Microsoft's WSE uses ASP.NET's SOAP extension handler to intercept incoming (and outgoing) SOAP envelopes so that it can process WS-Security headers. If you have WSE installed on your development machine and you right-click on a Web service project in Visual Studio, you will see a new menu option "WSE Settings 2.0...". This menu option allows you to enable both Web service enhancements and Web service enhancement soap extensions for the project. The former adds a reference to the installed WSE assembly; the latter adds WSE as a SOAP extension to the project by adding the configuration section shown in Listing 1 to the web.config file (see Figure 6).

Thanks to BizTalk building on top of the standard ASP.NET infrastructure we can factor WS-Security into exposed Web services using the declarative approach of web.config settings. But this isn't quite the whole story - how can we make use of the results of WSE's authentication processes downstream in the orchestration?

One obvious goal would be to pass the authenticated user's security principal information downstream. The .NET Framework uses objects called security principals, which implement the IPrincipal interface, to hold the identity and associated roles of an authenticated user. WSE sets up security principal objects in some of the WS-Security tokens processed in the incoming SOAP envelope.

In order to make the security principal information available to the orchestration the principal would need to be added to the context of the message created by the server proxy. Getting the principal object into the message context turns out to be a fiddly business because the interface to the BizTalk Server proxy does not provide a facility for adding arbitrary elements to the context of the message it creates. Because of this problem, we must trick the server proxy into adding the principal into the message.We do this by passing the principal object to the server proxy as a SOAP header object. When the server proxy is invoked with a collection of SOAP headers it serializes the objects, using the XMLSerializer, and adds them as named elements in the message context.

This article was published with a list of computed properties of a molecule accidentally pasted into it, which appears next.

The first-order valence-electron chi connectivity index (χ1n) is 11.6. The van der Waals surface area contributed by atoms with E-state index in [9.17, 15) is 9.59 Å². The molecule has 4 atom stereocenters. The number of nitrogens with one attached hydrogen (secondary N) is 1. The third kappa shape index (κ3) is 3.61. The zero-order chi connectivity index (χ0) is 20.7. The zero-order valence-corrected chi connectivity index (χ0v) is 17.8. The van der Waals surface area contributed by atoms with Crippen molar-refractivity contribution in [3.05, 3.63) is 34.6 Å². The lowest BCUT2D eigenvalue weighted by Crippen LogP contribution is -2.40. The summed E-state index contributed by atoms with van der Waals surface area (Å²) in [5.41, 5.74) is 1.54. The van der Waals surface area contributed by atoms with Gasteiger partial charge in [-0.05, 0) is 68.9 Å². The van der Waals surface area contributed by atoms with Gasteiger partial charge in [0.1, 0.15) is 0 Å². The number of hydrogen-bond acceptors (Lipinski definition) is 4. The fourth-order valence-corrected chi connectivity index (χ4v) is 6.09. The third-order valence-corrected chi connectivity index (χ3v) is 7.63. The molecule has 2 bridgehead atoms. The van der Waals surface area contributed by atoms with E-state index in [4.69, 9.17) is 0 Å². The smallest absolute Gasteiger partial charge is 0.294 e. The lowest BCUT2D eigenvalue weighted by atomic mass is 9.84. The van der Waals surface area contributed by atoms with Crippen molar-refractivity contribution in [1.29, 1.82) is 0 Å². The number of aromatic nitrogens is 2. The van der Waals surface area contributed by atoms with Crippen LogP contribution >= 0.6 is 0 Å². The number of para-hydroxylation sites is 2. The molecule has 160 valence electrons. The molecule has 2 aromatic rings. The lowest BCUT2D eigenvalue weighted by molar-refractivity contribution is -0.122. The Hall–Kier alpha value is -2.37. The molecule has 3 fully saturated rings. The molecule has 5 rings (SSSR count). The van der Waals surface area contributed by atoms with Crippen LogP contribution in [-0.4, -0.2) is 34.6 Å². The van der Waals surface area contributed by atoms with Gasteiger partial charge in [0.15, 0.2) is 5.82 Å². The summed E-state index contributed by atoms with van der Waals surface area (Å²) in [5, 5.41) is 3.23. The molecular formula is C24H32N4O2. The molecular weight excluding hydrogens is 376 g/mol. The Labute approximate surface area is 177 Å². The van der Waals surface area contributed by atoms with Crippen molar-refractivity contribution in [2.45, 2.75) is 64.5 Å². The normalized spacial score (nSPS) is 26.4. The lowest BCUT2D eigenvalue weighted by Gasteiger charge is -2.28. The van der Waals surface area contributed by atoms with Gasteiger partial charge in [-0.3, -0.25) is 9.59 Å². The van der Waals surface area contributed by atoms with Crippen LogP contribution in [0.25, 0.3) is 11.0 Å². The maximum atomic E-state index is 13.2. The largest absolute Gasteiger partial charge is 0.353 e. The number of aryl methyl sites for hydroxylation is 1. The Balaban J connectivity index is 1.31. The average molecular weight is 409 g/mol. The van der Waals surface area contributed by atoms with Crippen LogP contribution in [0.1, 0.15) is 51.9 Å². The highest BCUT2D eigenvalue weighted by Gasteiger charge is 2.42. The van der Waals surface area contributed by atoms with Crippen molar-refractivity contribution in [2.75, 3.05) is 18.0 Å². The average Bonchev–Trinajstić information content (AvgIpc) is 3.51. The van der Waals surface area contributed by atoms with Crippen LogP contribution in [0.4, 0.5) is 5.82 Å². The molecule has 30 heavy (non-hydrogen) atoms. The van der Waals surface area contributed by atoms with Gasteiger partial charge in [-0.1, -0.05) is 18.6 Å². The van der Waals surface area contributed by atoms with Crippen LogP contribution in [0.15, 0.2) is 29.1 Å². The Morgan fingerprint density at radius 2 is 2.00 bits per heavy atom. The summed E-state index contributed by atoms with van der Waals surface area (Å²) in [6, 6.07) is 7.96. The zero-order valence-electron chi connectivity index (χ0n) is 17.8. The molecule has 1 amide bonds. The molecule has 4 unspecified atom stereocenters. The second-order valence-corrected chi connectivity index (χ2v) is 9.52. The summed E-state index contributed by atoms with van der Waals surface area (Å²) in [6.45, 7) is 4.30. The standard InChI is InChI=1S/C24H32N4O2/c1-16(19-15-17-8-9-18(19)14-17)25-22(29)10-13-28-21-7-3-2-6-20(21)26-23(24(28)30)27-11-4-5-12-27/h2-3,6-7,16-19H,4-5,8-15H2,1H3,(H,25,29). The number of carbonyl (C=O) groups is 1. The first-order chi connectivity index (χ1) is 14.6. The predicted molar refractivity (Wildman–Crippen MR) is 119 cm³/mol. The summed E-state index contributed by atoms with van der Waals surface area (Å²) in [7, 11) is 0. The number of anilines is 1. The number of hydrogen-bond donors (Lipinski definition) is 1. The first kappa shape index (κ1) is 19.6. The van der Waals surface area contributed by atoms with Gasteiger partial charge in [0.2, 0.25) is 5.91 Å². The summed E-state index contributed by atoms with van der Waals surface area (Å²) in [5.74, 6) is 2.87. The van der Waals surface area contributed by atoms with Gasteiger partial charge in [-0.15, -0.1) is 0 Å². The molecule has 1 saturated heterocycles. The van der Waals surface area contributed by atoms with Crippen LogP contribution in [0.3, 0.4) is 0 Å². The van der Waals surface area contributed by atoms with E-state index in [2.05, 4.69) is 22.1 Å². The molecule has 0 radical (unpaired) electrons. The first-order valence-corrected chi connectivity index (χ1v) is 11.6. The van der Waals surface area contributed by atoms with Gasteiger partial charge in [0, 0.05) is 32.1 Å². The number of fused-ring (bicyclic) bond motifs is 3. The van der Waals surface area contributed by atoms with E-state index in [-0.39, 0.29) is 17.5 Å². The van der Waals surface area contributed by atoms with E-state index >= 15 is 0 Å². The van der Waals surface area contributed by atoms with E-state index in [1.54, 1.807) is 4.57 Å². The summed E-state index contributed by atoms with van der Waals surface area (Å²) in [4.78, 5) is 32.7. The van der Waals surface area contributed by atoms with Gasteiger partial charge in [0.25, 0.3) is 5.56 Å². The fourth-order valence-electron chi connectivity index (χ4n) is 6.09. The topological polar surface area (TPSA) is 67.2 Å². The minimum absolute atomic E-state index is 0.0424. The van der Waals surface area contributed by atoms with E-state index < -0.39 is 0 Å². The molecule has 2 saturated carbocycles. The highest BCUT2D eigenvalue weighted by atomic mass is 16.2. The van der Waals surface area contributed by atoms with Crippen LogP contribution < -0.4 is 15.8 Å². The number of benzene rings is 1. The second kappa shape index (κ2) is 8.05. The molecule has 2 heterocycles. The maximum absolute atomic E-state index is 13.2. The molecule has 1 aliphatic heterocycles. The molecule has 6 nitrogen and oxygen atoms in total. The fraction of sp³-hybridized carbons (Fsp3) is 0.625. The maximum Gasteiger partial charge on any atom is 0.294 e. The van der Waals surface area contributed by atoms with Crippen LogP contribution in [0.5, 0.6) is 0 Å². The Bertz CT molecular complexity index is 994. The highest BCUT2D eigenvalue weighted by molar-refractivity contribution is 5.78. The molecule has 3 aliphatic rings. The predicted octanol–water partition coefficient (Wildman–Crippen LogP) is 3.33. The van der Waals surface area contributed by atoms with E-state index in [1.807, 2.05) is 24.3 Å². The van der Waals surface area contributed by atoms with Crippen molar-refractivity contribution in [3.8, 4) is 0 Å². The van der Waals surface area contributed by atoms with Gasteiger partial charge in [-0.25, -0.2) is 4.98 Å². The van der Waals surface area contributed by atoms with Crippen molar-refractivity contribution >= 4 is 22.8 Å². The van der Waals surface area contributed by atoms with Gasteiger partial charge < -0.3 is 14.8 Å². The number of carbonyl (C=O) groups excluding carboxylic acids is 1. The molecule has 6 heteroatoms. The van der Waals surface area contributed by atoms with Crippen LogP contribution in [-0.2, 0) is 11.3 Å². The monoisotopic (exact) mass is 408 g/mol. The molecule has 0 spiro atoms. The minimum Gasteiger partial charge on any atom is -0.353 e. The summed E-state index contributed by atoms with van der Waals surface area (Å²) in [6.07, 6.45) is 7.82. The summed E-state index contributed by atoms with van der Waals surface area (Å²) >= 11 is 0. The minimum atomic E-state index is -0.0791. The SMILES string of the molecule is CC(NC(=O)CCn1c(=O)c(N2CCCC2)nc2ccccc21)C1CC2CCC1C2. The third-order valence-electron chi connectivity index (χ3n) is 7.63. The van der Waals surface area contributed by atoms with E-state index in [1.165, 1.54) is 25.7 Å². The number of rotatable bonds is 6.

There is one problem with this approach when it comes to IPrincipal objects - the standard implementations (WindowsPrincipal and GenericPrincipal) lose their role information when they are serialized using the XMLSerializer. To solve this problem we write a transform function to convert principal objects to our own custom principal implementation, which will serialize without any loss of information. Details of this transform process will not be described here, but you can examine the details in the sample code.

To use this trick for adding the principal into the message context we create our own server proxy class that derives from the BizTalk server proxy and overrides its Invoke method. Our server proxy simply finds the security token in the SOAP request context that holds the security principal, then adds it into the input SOAP header collection that it passes to the BizTalk server proxy (see Listing 2).

The only piece of this puzzle left to address is how to create a convenient method for accessing the principal from within the orchestration. To do this we create a simple class (see the SecurityContext class in Listing 3) that has a static method for deserializing the principal out of the message context. An orchestration creates a variable of type IPrincipal and uses an expression shape to use the SecurityContext class to set this variable. The orchestration can then use the principal's identity or its IsInRole method in its business process. The sample code demonstrates this approach with its SimpleOrchestration example.